Since MichiganLegalHelp.org launched on August 17, 2012, over 760,000 visitors have accessed free, accurate legal information and forms to help them handle simple legal matters on their own. Now, much of this same information is available in Spanish at AyudaLegaldeMichigan.org.
“The launch of Ayuda Legal de Michigan is very exciting. Having this resource available in Spanish will be a great benefit for people who cannot afford to hire a lawyer to handle basic legal problems. It will also benefit the courts because more self-represented litigants will be better prepared when they go to court,” said State Court Administrator John A. Hohman, Jr.
The Ayuda Legal de Michigan website was created to make legal information easier to understand and to show people how to navigate the court system properly and efficiently. It contains articles explaining specific areas of law, common questions, forms and instructional checklists to help prepare people who represent themselves in court. Many court forms can be filled out online using a simple question and answer interview. There are also several videos to educate visitors about specific legal processes, what to expect when going to court, and how to use the website.
Ayuda Legal de Michigan can help visitors look for a lawyer or legal self-help center in their area if they need more assistance. It also includes information about local community services and details about the court where a visitor’s legal issue may be handled. Although it does not cover all areas of law, new content is added regularly.
“We are working steadily to get more of our resources translated into Spanish,” says Angela Tripp, Project Director of the Michigan Legal Help Program. “While there is a great deal of legal information already available on Ayuda Legal, we want to make more of our interactive interviews available in Spanish to help people prepare the forms they need for court. While all court forms have to be filed in English, the interviews can be done in Spanish and users will get a second copy of their documents in Spanish as well.”
In addition to the website, the Michigan Legal Help Program works with communities to open local legal Self-Help Centers, with staff (called ‘navigators’) who help visitors find what they need on the website, answer basic questions about court practices and processes, and provide information about forms available on the website. Neither the website nor navigators can give legal advice; they provide only legal information.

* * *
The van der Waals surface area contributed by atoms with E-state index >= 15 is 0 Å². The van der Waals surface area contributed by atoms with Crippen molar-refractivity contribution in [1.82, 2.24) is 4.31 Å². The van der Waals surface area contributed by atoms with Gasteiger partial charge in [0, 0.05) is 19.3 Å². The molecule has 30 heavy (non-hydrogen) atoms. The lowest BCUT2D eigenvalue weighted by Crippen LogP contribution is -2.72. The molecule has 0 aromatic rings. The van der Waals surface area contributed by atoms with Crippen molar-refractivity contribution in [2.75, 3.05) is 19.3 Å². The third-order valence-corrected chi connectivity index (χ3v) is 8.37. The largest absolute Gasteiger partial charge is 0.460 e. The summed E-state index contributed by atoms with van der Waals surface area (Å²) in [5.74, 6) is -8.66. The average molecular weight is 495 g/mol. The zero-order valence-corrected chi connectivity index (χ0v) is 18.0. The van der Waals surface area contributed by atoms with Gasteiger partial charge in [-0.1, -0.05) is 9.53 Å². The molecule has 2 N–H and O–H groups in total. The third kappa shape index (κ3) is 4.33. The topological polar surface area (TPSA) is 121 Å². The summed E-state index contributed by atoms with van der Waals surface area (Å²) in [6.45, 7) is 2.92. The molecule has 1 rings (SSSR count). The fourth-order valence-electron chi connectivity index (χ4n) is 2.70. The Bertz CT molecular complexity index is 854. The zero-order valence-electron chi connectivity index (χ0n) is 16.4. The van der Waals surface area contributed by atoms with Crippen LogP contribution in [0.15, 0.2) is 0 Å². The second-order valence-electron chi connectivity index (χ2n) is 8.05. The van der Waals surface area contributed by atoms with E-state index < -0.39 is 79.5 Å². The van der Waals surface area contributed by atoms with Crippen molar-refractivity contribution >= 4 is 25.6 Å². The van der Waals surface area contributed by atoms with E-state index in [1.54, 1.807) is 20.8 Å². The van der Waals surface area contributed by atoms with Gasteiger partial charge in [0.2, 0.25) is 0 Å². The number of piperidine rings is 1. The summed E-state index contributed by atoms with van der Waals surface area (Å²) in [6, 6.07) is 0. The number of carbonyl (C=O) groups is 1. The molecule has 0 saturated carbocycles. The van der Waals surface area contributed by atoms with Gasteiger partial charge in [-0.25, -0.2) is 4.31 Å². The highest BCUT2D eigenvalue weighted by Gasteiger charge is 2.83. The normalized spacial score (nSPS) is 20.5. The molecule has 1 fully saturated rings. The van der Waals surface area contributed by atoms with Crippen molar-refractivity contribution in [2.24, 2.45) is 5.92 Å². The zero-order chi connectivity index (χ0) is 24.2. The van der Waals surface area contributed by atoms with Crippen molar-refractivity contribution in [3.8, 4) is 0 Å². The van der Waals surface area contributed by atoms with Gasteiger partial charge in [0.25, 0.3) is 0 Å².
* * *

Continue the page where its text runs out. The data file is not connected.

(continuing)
Michigan Legal Help Self-Help Centers are now open in Wayne, Oakland, Muskegon, Allegan, Oscoda, Monroe, and Marquette counties. More Self-Help Centers are planned for 2014 and beyond. Ayuda Legal visitors can also get help from a website navigator through LiveHelp, a chat-based service. LiveHelp is available in Spanish from 11am – 3pm Monday through Friday.
Currently, on Ayuda Legal there is information about family law matters, protection from abuse, consumer law problems, and individual rights. Family law matters include divorce, custody, and child support. The protection from abuse tools have information about domestic relationship and other types of personal protection orders. Consumer legal issues covered are suits regarding debts, small claims, installment payment plans and garnishment. Individual rights materials include asking the court for an interpreter or to waive filing fees.
The Michigan Legal Help Program is the culmination of several years of work by the Solutions on Self-Help Task Force, which was established in 2010 by (then) Michigan Supreme Court Chief Justice Marilyn Kelly to improve and coordinate resources for self-represented persons. More than 100 individuals participated in the Task Force’s work, reflecting input from judges, bar associations, legal aid, local self-help centers, libraries and others. Many of these groups continue to collaborate with the effort, which is now managed by a nonprofit organization, Michigan Poverty Law Program, based in Ann Arbor.
Visit AyudaLegaldeMichigan.org to view the website and learn more about its tools for civil legal self-help in Michigan.